TANG DYNASTY SOCIETY, FAMILY LIFE AND SLAVES

SOCIETY, NOBLES AND SLAVES DURING THE TANG DYNASTY


court ladies pounding silk

A government system supported by a large class of Confucian literati selected through civil service examinations was perfected under Tang rule. This competitive procedure was designed to draw the best talents into government. But perhaps an even greater consideration for the Tang rulers, aware that imperial dependence on powerful aristocratic families and warlords would have destabilizing consequences, was to create a body of career officials having no autonomous territorial or functional power base. As it turned out, these scholar-officials acquired status in their local communities, family ties, and shared values that connected them to the imperial court. From Tang times until the closing days of the Qing empire in 1911, scholar officials functioned often as intermediaries between the grassroots level and the government. [Source: The Library of Congress]

In the Tang Dynasty era, the nobility's power was eclipsed by scholar-officials. The The Li family of Zhaojun, the Cui family of Boling, the Cui family of Qinghe, the Lu family of Fanyang, the Zheng family of Rongyang, the Wang family of Taiyuan, and the Li family of Longxi were the seven noble families between whom marriage was banned by law. The prohibition on marriage between the clans issued in 659 by the Gaozong Emperor was flouted by the seven families since a woman of the Boling Cui married a member of the Taiyuan Wang, giving birth to the poet Wang Wei. [Source: Wikipedia]

According to Columbia University’s Asia for Educators: “ Tang China was not a slave society in the sense of having an economy that relied on chattel slavery along the lines of the economies of the Roman Empire or the ante-bellum American south. However, slavery did exist. Poor men and women might sell themselves into slavery, and poor families might sell children into slavery. During the Tang dynasty, slavery was hereditary, and slaves could be bought and sold. [Source: Asia for Educators, Columbia University, Primary Sources with DBQs, afe.easia.columbia.edu ]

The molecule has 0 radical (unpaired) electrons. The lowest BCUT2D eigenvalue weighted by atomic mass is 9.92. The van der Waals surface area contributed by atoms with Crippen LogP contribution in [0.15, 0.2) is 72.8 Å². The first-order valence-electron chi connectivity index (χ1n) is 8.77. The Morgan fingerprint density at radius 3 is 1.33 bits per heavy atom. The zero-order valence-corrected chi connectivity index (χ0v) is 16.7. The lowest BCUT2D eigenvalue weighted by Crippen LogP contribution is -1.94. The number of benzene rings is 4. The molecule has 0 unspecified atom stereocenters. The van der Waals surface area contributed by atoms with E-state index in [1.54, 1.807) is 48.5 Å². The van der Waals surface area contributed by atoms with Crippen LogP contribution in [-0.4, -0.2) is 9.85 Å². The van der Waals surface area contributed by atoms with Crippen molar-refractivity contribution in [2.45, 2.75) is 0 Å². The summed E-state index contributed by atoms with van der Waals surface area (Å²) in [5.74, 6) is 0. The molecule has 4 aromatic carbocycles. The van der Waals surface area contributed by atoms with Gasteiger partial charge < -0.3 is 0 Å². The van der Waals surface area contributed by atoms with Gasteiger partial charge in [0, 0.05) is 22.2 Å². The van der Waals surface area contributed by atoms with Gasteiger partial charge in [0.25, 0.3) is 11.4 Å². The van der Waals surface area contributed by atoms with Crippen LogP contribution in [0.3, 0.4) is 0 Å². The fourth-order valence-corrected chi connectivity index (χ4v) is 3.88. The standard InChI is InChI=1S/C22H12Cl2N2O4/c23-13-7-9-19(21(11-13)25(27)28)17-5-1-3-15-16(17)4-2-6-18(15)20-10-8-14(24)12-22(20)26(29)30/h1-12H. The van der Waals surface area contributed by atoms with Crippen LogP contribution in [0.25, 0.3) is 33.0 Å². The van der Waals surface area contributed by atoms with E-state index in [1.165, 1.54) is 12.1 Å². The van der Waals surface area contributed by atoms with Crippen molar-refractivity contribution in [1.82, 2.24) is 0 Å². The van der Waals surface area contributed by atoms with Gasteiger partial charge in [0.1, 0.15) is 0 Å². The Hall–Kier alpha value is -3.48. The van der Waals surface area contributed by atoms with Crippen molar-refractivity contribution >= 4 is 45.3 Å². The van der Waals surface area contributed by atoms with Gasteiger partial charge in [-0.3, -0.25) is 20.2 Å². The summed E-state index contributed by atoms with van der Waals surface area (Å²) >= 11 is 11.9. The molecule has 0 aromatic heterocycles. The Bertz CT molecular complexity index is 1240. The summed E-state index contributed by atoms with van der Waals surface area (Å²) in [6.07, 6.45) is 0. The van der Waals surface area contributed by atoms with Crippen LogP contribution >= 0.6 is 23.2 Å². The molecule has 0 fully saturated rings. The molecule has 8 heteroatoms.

Good Websites and Sources on the Tang Dynasty: Wikipedia ; Google Book: China’s Golden Age: Everday Life in the Tang Dynasty by Charles Benn books.google.com/books; Empress Wu womeninworldhistory.com ; Good Websites and Sources on Tang Culture: Metropolitan Museum of Art metmuseum.org ; Books: “Daily Life in Traditional China: The Tang Dynasty”by Charles Benn, Greenwood Press, 2002; "Cambridge History of China" Vol. 3 (Cambridge University Press); "The Culture and Civilization of China", a massive, multi-volume series, (Yale University Press); "Chronicle of the Chinese Emperor" by Ann Paludan.

Land Reform Efforts by the Tang Dynasty

Wolfram Eberhard wrote in “A History of China”: “A new land law aimed at equalizing ownership, so that as far as possible all peasants should own the same amount of land and the formation of large estates be prevented. The law aimed also at protecting the peasants from the loss of their land. The law was, however, nothing but a modification of the Toba land law (chun-t'ien), and it was hoped that now it would provide a sound and solid economic foundation for the empire. From the first, however, members of the gentry who were connected with the imperial house were given a privileged position; then officials were excluded from the prohibition of leasing, so that there continued to be tenant farmers in addition to the independent peasants. Moreover, the temples enjoyed special treatment, and were also exempted from taxation. All these exceptions brought grist to the mills of the gentry, and so did the failure to carry into effect many of the provisions of the law. [Source: “A History of China” by Wolfram Eberhard, 1951, University of California, Berkeley]